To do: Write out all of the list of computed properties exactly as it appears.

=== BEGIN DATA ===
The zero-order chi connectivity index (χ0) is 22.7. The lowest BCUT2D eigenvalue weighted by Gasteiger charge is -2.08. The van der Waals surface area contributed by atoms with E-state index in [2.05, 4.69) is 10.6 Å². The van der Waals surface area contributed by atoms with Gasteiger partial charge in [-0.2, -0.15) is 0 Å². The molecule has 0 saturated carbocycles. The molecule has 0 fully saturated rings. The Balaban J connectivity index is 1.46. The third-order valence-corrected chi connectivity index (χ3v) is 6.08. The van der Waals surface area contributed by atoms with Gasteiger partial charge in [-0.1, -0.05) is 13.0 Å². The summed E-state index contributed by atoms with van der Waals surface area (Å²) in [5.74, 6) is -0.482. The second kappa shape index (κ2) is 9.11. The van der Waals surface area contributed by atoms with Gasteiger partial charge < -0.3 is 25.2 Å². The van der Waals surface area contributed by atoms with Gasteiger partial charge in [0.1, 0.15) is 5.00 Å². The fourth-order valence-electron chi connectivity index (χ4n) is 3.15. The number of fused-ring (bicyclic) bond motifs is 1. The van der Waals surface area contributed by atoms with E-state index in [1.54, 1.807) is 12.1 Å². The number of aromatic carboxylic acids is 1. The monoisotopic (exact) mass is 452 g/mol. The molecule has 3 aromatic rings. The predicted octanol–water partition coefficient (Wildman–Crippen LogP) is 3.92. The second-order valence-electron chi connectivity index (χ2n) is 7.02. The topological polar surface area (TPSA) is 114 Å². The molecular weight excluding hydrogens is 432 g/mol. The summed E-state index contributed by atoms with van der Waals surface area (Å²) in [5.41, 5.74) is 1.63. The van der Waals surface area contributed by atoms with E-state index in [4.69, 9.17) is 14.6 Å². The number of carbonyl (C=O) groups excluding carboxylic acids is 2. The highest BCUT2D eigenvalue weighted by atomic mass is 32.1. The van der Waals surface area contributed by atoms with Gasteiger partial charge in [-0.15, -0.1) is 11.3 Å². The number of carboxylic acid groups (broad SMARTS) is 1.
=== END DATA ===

The zero-order chi connectivity index (χ0) is 22.7. The lowest BCUT2D eigenvalue weighted by Gasteiger charge is -2.08. The van der Waals surface area contributed by atoms with E-state index in [2.05, 4.69) is 10.6 Å². The van der Waals surface area contributed by atoms with Gasteiger partial charge in [-0.2, -0.15) is 0 Å². The molecule has 0 saturated carbocycles. The molecule has 0 fully saturated rings. The Balaban J connectivity index is 1.46. The third-order valence-corrected chi connectivity index (χ3v) is 6.08. The van der Waals surface area contributed by atoms with Gasteiger partial charge in [-0.1, -0.05) is 13.0 Å². The summed E-state index contributed by atoms with van der Waals surface area (Å²) in [5.74, 6) is -0.482. The second kappa shape index (κ2) is 9.11. The van der Waals surface area contributed by atoms with Gasteiger partial charge < -0.3 is 25.2 Å². The van der Waals surface area contributed by atoms with Gasteiger partial charge in [0.1, 0.15) is 5.00 Å². The fourth-order valence-electron chi connectivity index (χ4n) is 3.15. The number of fused-ring (bicyclic) bond motifs is 1. The van der Waals surface area contributed by atoms with E-state index in [1.54, 1.807) is 12.1 Å². The number of aromatic carboxylic acids is 1. The monoisotopic (exact) mass is 452 g/mol. The molecule has 3 aromatic rings. The predicted octanol–water partition coefficient (Wildman–Crippen LogP) is 3.92. The second-order valence-electron chi connectivity index (χ2n) is 7.02. The topological polar surface area (TPSA) is 114 Å². The molecular weight excluding hydrogens is 432 g/mol. The summed E-state index contributed by atoms with van der Waals surface area (Å²) in [5.41, 5.74) is 1.63. The van der Waals surface area contributed by atoms with E-state index in [4.69, 9.17) is 14.6 Å². The number of carbonyl (C=O) groups excluding carboxylic acids is 2. The highest BCUT2D eigenvalue weighted by atomic mass is 32.1. The van der Waals surface area contributed by atoms with Gasteiger partial charge in [-0.15, -0.1) is 11.3 Å². The number of carboxylic acid groups (broad SMARTS) is 1.